|Leonardo DiCaprio, Jonah Hill, Margot Robbie, Matthew McConaughey, Kyle Chandler, Rob Reiner
|January 23, 2014
The first corporations in the UK and the US were subject to very strict rules and regulations so as to prevent them from becoming too powerful. They could only engage in specific activities allowed for by the government (which were often for a public good). They could not own stock in other corporations. Their members could be personally liable if losses were incurred. It wasn’t until the late 19th Century that the first states in America started relaxing laws so as to stimulate business activity.
Let’s fast forward to the year 1987 and I’ll introduce you to 22-year-old Jordan Belfort (DiCaprio). It’s his first day working for a big stockbroking firm and he’s been taken out to lunch by his millionaire boss (McConaughey). Belfort is given two important tips to succeed – masturbate regularly and start doing cocaine. Both will keep him relaxed so that he can smooth talk investors into buying stock.
Does it matter that he knows nothing about the corporations that he’s recommending to his clients? Nope. The stockbroking game is not about picking winners and losers. It’s not about increasing the wealth of investors. Belfort is told the only thing he has to worry about is commissions. You see, brokers get their fee up front. They don’t care what happens after you’ve invested. Somehow, I don’t think this was envisioned by those who first came up with the idea of a “corporation”.
It’s hard to believe this is a true story. I’m sure a few elements have been embellished (the screenplay is based on Belfort’s autobiography) but the key facts have been proven. Within the space of a few years, Belfort created one of the world’s largest stockbroking companies and was worth roughly $200 million. A Forbes magazine article exposed some of his firm’s dodgy practices… but this only made Belfort more popular! Everyone wanted in. Everyone wanted to be rich. It was like pigs at a trough.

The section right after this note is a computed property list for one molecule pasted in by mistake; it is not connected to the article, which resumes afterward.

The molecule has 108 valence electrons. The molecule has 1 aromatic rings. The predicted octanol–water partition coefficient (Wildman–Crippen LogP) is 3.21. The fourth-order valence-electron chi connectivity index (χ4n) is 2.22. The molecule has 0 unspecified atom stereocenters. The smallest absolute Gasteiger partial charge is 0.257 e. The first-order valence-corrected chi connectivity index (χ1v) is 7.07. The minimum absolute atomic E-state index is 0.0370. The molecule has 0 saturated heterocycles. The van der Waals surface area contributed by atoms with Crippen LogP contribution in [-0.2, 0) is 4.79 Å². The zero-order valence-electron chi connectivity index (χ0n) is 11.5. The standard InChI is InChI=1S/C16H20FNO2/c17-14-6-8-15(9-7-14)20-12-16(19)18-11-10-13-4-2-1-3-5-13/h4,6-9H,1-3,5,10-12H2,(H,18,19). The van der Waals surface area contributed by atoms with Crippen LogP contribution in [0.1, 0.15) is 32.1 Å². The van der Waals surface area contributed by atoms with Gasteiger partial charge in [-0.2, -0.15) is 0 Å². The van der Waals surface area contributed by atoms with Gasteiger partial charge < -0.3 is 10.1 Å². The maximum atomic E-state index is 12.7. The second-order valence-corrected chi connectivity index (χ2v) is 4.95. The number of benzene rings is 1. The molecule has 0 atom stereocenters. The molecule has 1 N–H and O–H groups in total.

Brought to the screen by iconic director Martin Scorsese (Goodfellas, The Departed), The Wolf Of Wall Street has generated controversy. Detractors believe that the film glorifies Belfort’s actions given its many comedic scenes and its lack of a moralistic conclusion. That was certainly not Scorsese’s intention. He didn’t want audiences to leave the cinema feeling better and thinking that the problem has been solved. He “wanted them to feel like they’d been slapped into recognising that this behaviour has been encouraged.” The film’s final scene is haunting in that regard.
Some might argue about the perverse content, the excessive coarse language (there are more than 500 f-bombs), the frequent drug use, the workplace sex, the orgies, the nudity, the misogyny, the discrimination… but it’s hard to fault the performance of Leonardo DiCaprio. He starts out as an ordinary guy and transforms himself into someone so powerful, so influential that he could “sell lube to a convent full of nuns”. His passionate monologues will be remembered.
My only qualm with the film is its length. At 180 minutes, it’s the longest of this season’s award contenders. The first hour is fast, tight and you can see the great work done my Scorsese’s long-time editor Thelma Schoonmaker to keep the story moving. Things start to slow from thereon and a splash of repetition creeps in. Perhaps this was also part of Scorsese’s plan? Maybe he wanted to push filmgoers to the point of exhaustion.
There’s an extra reason for Australian audiences to see the movie and that’s to admire 23-year-old Margot Robbie who deservedly gets plenty of screen time as Belfort’s second wife. Robbie graduated from Somerset College on the Gold Coast in 2007, landed a role in Neighbours, picked up a smart part in Richard Curtis’ About Time, and now looks set for very big things.
Nominated for 5 Academy Awards including best picture, The Wolf Of Wall Street is not so much a film… but more of an examination paper. When you leave the room after three hours, you’ll know if you’ve passed.